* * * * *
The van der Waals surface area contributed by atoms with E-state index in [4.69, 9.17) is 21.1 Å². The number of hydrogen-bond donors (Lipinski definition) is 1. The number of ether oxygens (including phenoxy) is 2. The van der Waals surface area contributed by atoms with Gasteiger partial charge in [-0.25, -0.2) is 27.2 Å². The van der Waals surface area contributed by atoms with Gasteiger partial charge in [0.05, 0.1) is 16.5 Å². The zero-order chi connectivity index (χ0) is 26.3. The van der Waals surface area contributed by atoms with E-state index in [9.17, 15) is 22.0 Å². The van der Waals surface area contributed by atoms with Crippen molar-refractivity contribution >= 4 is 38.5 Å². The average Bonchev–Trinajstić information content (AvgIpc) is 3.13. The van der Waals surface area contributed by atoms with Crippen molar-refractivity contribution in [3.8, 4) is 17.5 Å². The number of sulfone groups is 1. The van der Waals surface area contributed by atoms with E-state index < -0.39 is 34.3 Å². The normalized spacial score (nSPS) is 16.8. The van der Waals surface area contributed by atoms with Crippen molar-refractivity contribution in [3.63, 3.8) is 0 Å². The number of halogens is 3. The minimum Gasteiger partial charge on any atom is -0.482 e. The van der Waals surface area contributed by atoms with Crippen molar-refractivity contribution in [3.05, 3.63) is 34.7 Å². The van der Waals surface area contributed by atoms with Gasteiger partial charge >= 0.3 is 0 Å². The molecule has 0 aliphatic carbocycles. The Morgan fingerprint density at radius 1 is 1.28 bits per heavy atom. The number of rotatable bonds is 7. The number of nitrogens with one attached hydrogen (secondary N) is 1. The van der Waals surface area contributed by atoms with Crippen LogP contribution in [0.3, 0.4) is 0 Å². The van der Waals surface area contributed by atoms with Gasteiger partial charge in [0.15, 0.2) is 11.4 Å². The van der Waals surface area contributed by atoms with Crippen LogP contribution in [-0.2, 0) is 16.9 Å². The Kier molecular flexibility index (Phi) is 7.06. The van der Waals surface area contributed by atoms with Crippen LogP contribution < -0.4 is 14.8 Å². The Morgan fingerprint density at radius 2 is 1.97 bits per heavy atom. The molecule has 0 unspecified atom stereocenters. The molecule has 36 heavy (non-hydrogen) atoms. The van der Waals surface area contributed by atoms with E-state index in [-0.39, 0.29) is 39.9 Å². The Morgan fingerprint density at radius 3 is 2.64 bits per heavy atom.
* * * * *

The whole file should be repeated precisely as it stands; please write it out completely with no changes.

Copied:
The van der Waals surface area contributed by atoms with E-state index in [4.69, 9.17) is 21.1 Å². The number of hydrogen-bond donors (Lipinski definition) is 1. The number of ether oxygens (including phenoxy) is 2. The van der Waals surface area contributed by atoms with Gasteiger partial charge in [-0.25, -0.2) is 27.2 Å². The van der Waals surface area contributed by atoms with Gasteiger partial charge in [0.05, 0.1) is 16.5 Å². The zero-order chi connectivity index (χ0) is 26.3. The van der Waals surface area contributed by atoms with E-state index in [9.17, 15) is 22.0 Å². The van der Waals surface area contributed by atoms with Crippen molar-refractivity contribution >= 4 is 38.5 Å². The average Bonchev–Trinajstić information content (AvgIpc) is 3.13. The van der Waals surface area contributed by atoms with Crippen molar-refractivity contribution in [3.8, 4) is 17.5 Å². The number of sulfone groups is 1. The van der Waals surface area contributed by atoms with E-state index < -0.39 is 34.3 Å². The normalized spacial score (nSPS) is 16.8. The van der Waals surface area contributed by atoms with Crippen molar-refractivity contribution in [3.63, 3.8) is 0 Å². The number of halogens is 3. The minimum Gasteiger partial charge on any atom is -0.482 e. The van der Waals surface area contributed by atoms with Crippen molar-refractivity contribution in [3.05, 3.63) is 34.7 Å². The van der Waals surface area contributed by atoms with Gasteiger partial charge >= 0.3 is 0 Å². The molecule has 0 aliphatic carbocycles. The Morgan fingerprint density at radius 1 is 1.28 bits per heavy atom. The number of rotatable bonds is 7. The number of nitrogens with one attached hydrogen (secondary N) is 1. The van der Waals surface area contributed by atoms with Crippen LogP contribution in [0.3, 0.4) is 0 Å². The van der Waals surface area contributed by atoms with Gasteiger partial charge in [0.15, 0.2) is 11.4 Å². The van der Waals surface area contributed by atoms with Crippen LogP contribution in [-0.2, 0) is 16.9 Å². The Kier molecular flexibility index (Phi) is 7.06. The van der Waals surface area contributed by atoms with Crippen LogP contribution < -0.4 is 14.8 Å². The Morgan fingerprint density at radius 2 is 1.97 bits per heavy atom. The molecule has 0 unspecified atom stereocenters. The molecule has 36 heavy (non-hydrogen) atoms. The van der Waals surface area contributed by atoms with E-state index in [-0.39, 0.29) is 39.9 Å². The Morgan fingerprint density at radius 3 is 2.64 bits per heavy atom.